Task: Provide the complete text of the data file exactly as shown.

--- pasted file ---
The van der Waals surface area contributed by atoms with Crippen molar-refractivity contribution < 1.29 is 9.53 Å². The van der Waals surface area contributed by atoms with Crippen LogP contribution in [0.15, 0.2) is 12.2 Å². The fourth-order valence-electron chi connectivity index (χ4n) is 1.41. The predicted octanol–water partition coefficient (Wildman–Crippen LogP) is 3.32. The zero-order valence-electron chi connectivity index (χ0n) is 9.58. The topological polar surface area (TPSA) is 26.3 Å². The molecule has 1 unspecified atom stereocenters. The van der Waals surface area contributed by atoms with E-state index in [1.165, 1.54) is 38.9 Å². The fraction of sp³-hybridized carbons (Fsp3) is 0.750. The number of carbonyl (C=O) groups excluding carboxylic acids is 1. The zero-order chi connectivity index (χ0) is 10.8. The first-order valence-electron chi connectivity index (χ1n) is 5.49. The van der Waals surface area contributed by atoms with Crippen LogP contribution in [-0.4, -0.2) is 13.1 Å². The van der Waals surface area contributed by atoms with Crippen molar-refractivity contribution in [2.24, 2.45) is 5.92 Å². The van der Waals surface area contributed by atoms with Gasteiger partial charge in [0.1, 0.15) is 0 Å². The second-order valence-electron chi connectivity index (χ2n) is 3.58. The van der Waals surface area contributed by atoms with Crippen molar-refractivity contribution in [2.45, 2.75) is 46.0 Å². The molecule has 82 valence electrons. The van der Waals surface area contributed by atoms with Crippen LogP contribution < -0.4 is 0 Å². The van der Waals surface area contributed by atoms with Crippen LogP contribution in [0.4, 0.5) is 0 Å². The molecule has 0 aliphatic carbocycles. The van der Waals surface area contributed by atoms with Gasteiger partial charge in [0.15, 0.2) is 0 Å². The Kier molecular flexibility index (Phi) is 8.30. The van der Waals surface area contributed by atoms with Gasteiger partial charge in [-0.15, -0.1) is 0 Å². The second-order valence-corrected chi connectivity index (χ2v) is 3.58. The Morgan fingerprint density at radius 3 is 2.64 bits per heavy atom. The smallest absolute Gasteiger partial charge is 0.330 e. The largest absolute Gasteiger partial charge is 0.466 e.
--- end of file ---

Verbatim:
The van der Waals surface area contributed by atoms with Crippen molar-refractivity contribution < 1.29 is 9.53 Å². The van der Waals surface area contributed by atoms with Crippen LogP contribution in [0.15, 0.2) is 12.2 Å². The fourth-order valence-electron chi connectivity index (χ4n) is 1.41. The predicted octanol–water partition coefficient (Wildman–Crippen LogP) is 3.32. The zero-order valence-electron chi connectivity index (χ0n) is 9.58. The topological polar surface area (TPSA) is 26.3 Å². The molecule has 1 unspecified atom stereocenters. The van der Waals surface area contributed by atoms with E-state index in [1.165, 1.54) is 38.9 Å². The fraction of sp³-hybridized carbons (Fsp3) is 0.750. The number of carbonyl (C=O) groups excluding carboxylic acids is 1. The zero-order chi connectivity index (χ0) is 10.8. The first-order valence-electron chi connectivity index (χ1n) is 5.49. The van der Waals surface area contributed by atoms with Crippen LogP contribution in [-0.4, -0.2) is 13.1 Å². The van der Waals surface area contributed by atoms with Crippen molar-refractivity contribution in [2.24, 2.45) is 5.92 Å². The van der Waals surface area contributed by atoms with Gasteiger partial charge in [0.1, 0.15) is 0 Å². The second-order valence-electron chi connectivity index (χ2n) is 3.58. The van der Waals surface area contributed by atoms with Crippen molar-refractivity contribution in [2.45, 2.75) is 46.0 Å². The molecule has 82 valence electrons. The van der Waals surface area contributed by atoms with Crippen LogP contribution < -0.4 is 0 Å². The van der Waals surface area contributed by atoms with Crippen LogP contribution in [0.4, 0.5) is 0 Å². The molecule has 0 aliphatic carbocycles. The van der Waals surface area contributed by atoms with Gasteiger partial charge in [0.15, 0.2) is 0 Å². The Kier molecular flexibility index (Phi) is 8.30. The van der Waals surface area contributed by atoms with Gasteiger partial charge in [-0.15, -0.1) is 0 Å². The second-order valence-corrected chi connectivity index (χ2v) is 3.58. The Morgan fingerprint density at radius 3 is 2.64 bits per heavy atom. The smallest absolute Gasteiger partial charge is 0.330 e. The largest absolute Gasteiger partial charge is 0.466 e.